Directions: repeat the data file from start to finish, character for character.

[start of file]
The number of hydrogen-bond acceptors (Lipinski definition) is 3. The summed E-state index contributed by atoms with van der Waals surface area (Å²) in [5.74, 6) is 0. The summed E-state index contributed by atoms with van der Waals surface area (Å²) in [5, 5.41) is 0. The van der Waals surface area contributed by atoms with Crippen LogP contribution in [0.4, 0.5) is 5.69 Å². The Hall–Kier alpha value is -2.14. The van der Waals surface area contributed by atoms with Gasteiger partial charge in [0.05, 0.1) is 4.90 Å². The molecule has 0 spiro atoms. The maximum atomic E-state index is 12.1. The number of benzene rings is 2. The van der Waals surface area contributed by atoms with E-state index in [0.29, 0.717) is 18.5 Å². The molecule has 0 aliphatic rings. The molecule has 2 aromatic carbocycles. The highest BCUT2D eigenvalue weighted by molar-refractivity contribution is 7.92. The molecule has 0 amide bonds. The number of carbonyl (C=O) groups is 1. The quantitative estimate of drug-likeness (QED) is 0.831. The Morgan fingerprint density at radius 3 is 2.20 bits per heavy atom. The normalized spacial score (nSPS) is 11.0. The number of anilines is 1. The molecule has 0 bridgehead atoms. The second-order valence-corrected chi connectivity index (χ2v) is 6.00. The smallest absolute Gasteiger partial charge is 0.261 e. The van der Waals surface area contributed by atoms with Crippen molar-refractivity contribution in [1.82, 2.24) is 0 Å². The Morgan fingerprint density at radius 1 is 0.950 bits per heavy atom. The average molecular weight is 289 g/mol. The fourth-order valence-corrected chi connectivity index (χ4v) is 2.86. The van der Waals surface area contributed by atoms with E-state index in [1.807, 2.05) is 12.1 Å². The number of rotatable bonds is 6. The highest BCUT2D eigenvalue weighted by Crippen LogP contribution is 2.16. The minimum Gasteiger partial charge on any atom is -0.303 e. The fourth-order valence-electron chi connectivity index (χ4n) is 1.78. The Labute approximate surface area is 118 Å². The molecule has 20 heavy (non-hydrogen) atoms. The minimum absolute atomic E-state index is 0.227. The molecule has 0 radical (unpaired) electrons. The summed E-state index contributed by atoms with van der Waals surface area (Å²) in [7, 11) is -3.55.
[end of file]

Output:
The number of hydrogen-bond acceptors (Lipinski definition) is 3. The summed E-state index contributed by atoms with van der Waals surface area (Å²) in [5.74, 6) is 0. The summed E-state index contributed by atoms with van der Waals surface area (Å²) in [5, 5.41) is 0. The van der Waals surface area contributed by atoms with Crippen LogP contribution in [0.4, 0.5) is 5.69 Å². The Hall–Kier alpha value is -2.14. The van der Waals surface area contributed by atoms with Gasteiger partial charge in [0.05, 0.1) is 4.90 Å². The molecule has 0 spiro atoms. The maximum atomic E-state index is 12.1. The number of benzene rings is 2. The van der Waals surface area contributed by atoms with E-state index in [0.29, 0.717) is 18.5 Å². The molecule has 0 aliphatic rings. The molecule has 2 aromatic carbocycles. The highest BCUT2D eigenvalue weighted by molar-refractivity contribution is 7.92. The molecule has 0 amide bonds. The number of carbonyl (C=O) groups is 1. The quantitative estimate of drug-likeness (QED) is 0.831. The Morgan fingerprint density at radius 3 is 2.20 bits per heavy atom. The normalized spacial score (nSPS) is 11.0. The number of anilines is 1. The molecule has 0 bridgehead atoms. The second-order valence-corrected chi connectivity index (χ2v) is 6.00. The smallest absolute Gasteiger partial charge is 0.261 e. The van der Waals surface area contributed by atoms with Crippen molar-refractivity contribution in [1.82, 2.24) is 0 Å². The Morgan fingerprint density at radius 1 is 0.950 bits per heavy atom. The average molecular weight is 289 g/mol. The fourth-order valence-corrected chi connectivity index (χ4v) is 2.86. The van der Waals surface area contributed by atoms with E-state index in [1.807, 2.05) is 12.1 Å². The number of rotatable bonds is 6. The highest BCUT2D eigenvalue weighted by Crippen LogP contribution is 2.16. The minimum Gasteiger partial charge on any atom is -0.303 e. The fourth-order valence-electron chi connectivity index (χ4n) is 1.78. The Labute approximate surface area is 118 Å². The molecule has 20 heavy (non-hydrogen) atoms. The minimum absolute atomic E-state index is 0.227. The molecule has 0 radical (unpaired) electrons. The summed E-state index contributed by atoms with van der Waals surface area (Å²) in [7, 11) is -3.55.